Want to come to North Carolina to see these places for yourselves? Check out the following:

You won’t regret it!! Until next time, I remain…

Yours truly in North Carolina,

Beth 

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8 Comments

  • Reply Lisa Margulies March 7, 2020 at 9:28 am

    Nice! I enjoyed reading the history comparison for these episodes. I was bothered by the riot changes in ep 502. I do like it when history and Diana’s work are played out on the series! Thanks for doing the research legwork and sharing your findings!

    • Reply Beth Pittman March 8, 2020 at 11:34 am

      Thanks Lisa! I love the history and enjoyed every second doing the research! Thank you for your comment!

  • Reply Dianne Braun March 7, 2020 at 11:26 am

    Thanks for the history lesson. I’m from Charlotte and grew up in Charlotte and Raleigh. Just retired to Southport after 25 years in California. Soooo glad to be home. I did not enjoy history in school but have found it so fascinating as an adult. Looking forward to your next post.

    • Reply Beth Pittman March 7, 2020 at 1:38 pm

      Thank you for your kind comments, Dianne! And thank you for reading. We’re glad to have you back here in North Carolina!! Nothing like it, is there?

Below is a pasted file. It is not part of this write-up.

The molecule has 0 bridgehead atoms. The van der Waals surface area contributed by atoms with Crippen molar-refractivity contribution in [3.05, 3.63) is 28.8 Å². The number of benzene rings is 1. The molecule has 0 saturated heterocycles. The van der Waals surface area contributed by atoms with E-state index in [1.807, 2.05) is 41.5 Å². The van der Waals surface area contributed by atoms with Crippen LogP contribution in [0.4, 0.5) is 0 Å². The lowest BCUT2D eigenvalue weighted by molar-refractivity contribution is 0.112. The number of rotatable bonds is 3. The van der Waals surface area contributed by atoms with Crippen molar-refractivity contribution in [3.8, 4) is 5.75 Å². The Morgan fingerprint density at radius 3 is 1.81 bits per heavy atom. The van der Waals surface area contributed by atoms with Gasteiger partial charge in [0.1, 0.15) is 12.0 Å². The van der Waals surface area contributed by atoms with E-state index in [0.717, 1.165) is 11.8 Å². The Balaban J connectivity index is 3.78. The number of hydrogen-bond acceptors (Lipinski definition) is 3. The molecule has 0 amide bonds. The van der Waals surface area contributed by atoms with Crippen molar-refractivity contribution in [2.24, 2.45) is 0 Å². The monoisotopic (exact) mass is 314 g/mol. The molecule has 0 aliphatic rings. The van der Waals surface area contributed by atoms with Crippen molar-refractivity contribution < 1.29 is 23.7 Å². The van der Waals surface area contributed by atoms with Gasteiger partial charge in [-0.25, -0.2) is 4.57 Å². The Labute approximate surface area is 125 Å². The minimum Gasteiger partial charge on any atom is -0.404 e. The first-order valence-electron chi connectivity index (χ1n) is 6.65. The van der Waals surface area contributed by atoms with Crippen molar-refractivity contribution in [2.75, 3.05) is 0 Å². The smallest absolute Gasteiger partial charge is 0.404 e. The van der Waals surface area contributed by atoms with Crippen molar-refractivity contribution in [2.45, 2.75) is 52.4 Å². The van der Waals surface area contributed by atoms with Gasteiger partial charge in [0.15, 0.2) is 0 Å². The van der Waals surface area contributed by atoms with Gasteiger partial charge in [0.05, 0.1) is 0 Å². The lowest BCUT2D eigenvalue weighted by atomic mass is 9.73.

• Reply Pamela White March 8, 2020 at 12:21 am

    I have German ancestors that also settled Rowan County in the Salisbury area during that time. They got there approximately late 1750s-early1760s. It is thru them that I was able to join the NSDAR.

  • Reply Allen Holleman April 23, 2020 at 1:07 am

    How about some real history of this time period in Rowan County? My maternal 5th GGF Daniel Little, born Johann Daniel Klein, in Germany, migrated to PA with family and as an adult down to Rowan County, became a leading citizen, captain in the militia and was appointed High Sheriff by Gov. Josiah Martin in the 1770’s. I do get that while involved with the actions against the Regulators he seemed conflicted about it.

    We are ‘hunkering down’ at the coast and my documentation is back in Raleigh. I have been aware of the books and tv series but have not read nor seen these but my interest is up and hope to remedy that but don’t know where to start.

    • Reply Beth Pittman April 27, 2020 at 2:44 pm

      Hey Allen. That is so interesting about your 5th GGF! I love it!! You must start reading the books – to me, the books are so much more accurate than the show. The author really does her research! Thank you for reading and for sharing your interesting ancestor!!